A couple years ago one of my web design clients paid $8k for a TLD name.

If that was a choice name, fine.
She said the seller said it would help her get higher ranking.

Ouch!
1:42 pm on June 26, 2017 (gmt 0)

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In a competitive business landscape it's wise to leverage every advantage, especially those that cannot be duplicated. In markets of millions, tens of millions, or even billions there is a multiplier effect of small advantages. Hotels.com.

If, in order to build an association between a Web address and a brand, one must spend $$$$$, over and over, what's the advantage of a built in association? If you've already built a brand then owning an industry defining domain can still be prophylactic, depriving an upstart from eating away at your existing brand equity. Loans.com is owned by BankAmerica.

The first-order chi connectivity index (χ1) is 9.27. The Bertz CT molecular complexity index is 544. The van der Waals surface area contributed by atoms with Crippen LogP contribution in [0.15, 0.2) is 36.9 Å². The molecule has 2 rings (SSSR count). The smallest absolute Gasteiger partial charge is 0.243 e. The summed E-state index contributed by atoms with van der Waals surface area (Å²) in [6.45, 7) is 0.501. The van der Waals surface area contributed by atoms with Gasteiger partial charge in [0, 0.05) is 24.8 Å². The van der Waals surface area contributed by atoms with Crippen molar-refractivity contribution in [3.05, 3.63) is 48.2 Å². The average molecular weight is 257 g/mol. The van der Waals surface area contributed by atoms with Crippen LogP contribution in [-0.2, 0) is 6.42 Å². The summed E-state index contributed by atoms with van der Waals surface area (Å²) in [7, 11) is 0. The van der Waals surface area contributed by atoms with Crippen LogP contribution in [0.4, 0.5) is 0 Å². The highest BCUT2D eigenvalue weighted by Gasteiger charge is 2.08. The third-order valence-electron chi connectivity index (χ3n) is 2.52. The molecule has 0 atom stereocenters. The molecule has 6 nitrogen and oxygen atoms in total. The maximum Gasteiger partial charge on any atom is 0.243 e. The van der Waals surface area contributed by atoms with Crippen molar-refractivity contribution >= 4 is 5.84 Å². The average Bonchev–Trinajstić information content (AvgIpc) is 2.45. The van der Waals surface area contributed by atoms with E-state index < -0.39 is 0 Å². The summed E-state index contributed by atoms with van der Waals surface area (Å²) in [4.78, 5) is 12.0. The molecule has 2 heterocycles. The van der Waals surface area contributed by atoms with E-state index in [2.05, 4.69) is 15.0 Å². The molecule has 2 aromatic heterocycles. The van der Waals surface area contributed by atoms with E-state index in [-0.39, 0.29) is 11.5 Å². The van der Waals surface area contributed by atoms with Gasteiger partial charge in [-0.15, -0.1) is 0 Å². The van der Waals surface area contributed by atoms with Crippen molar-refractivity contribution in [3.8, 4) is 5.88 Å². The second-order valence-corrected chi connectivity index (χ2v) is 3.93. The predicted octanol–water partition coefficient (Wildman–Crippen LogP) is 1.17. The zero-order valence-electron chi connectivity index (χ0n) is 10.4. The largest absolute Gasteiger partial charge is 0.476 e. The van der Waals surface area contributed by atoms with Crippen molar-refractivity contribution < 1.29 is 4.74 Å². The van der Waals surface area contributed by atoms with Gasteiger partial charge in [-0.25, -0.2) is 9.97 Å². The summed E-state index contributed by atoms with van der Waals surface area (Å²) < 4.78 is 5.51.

A robust Web address is not be a "game over" competitive advantage. Pets.com proved that circa 1999-2000. Yet, given the financial resources, many businesses opt for the advantage of a simple, self-evident, industry defining domain. PetsMart owns Pets.com.

Is it a good decision to pay $,$$$,$$$ to own Data.com? Some bright minds at a very successful organization concluded it was. SalesForce bought Data.com recently for $,$$$,$$$. In a data driven world what's the small advantage to a large corporation?

Maybe the value of a keyword domain fell a bit when search engines declared they would reduce the weighting of keywords in domains.

Then social, as a source of traffic, took off.

Is owning a robust keyword domain advantageous when it's humans, not machines, who are the actors, the decision makers? When it's humans who are recalling and creating the address references, trying to remember the associations, who are creating the links, the mentions, citations, etc.?